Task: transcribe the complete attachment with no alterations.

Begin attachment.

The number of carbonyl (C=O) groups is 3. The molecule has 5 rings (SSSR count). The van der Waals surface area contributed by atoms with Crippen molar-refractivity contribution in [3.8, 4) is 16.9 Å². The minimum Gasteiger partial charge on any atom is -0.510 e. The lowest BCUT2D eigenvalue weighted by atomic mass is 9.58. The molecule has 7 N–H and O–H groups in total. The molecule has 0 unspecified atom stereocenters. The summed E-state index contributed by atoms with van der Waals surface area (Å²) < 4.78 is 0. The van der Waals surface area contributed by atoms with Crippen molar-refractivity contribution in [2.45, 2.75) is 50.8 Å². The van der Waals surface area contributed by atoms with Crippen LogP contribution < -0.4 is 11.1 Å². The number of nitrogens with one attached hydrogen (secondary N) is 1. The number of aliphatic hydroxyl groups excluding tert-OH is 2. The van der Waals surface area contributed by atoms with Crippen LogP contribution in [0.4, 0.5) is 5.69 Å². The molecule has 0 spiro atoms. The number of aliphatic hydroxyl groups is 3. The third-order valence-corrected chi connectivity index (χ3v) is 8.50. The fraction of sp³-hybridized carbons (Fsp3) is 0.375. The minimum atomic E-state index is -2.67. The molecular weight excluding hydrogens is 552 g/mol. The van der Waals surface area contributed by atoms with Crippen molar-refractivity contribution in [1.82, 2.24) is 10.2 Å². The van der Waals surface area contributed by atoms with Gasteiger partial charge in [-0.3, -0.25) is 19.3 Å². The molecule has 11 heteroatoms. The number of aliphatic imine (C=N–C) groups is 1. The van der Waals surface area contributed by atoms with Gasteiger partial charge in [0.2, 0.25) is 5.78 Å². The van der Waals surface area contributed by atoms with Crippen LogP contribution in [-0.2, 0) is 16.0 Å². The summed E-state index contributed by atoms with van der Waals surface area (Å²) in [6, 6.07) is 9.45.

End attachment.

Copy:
The number of carbonyl (C=O) groups is 3. The molecule has 5 rings (SSSR count). The van der Waals surface area contributed by atoms with Crippen molar-refractivity contribution in [3.8, 4) is 16.9 Å². The minimum Gasteiger partial charge on any atom is -0.510 e. The lowest BCUT2D eigenvalue weighted by atomic mass is 9.58. The molecule has 7 N–H and O–H groups in total. The molecule has 0 unspecified atom stereocenters. The summed E-state index contributed by atoms with van der Waals surface area (Å²) < 4.78 is 0. The van der Waals surface area contributed by atoms with Crippen molar-refractivity contribution in [2.45, 2.75) is 50.8 Å². The van der Waals surface area contributed by atoms with Crippen LogP contribution < -0.4 is 11.1 Å². The number of nitrogens with one attached hydrogen (secondary N) is 1. The number of aliphatic hydroxyl groups excluding tert-OH is 2. The van der Waals surface area contributed by atoms with Crippen LogP contribution in [0.4, 0.5) is 5.69 Å². The molecule has 0 spiro atoms. The number of aliphatic hydroxyl groups is 3. The third-order valence-corrected chi connectivity index (χ3v) is 8.50. The fraction of sp³-hybridized carbons (Fsp3) is 0.375. The minimum atomic E-state index is -2.67. The molecular weight excluding hydrogens is 552 g/mol. The van der Waals surface area contributed by atoms with Crippen molar-refractivity contribution in [1.82, 2.24) is 10.2 Å². The van der Waals surface area contributed by atoms with Gasteiger partial charge in [-0.3, -0.25) is 19.3 Å². The molecule has 11 heteroatoms. The number of aliphatic imine (C=N–C) groups is 1. The van der Waals surface area contributed by atoms with Gasteiger partial charge in [0.2, 0.25) is 5.78 Å². The van der Waals surface area contributed by atoms with Crippen LogP contribution in [-0.2, 0) is 16.0 Å². The summed E-state index contributed by atoms with van der Waals surface area (Å²) in [6, 6.07) is 9.45.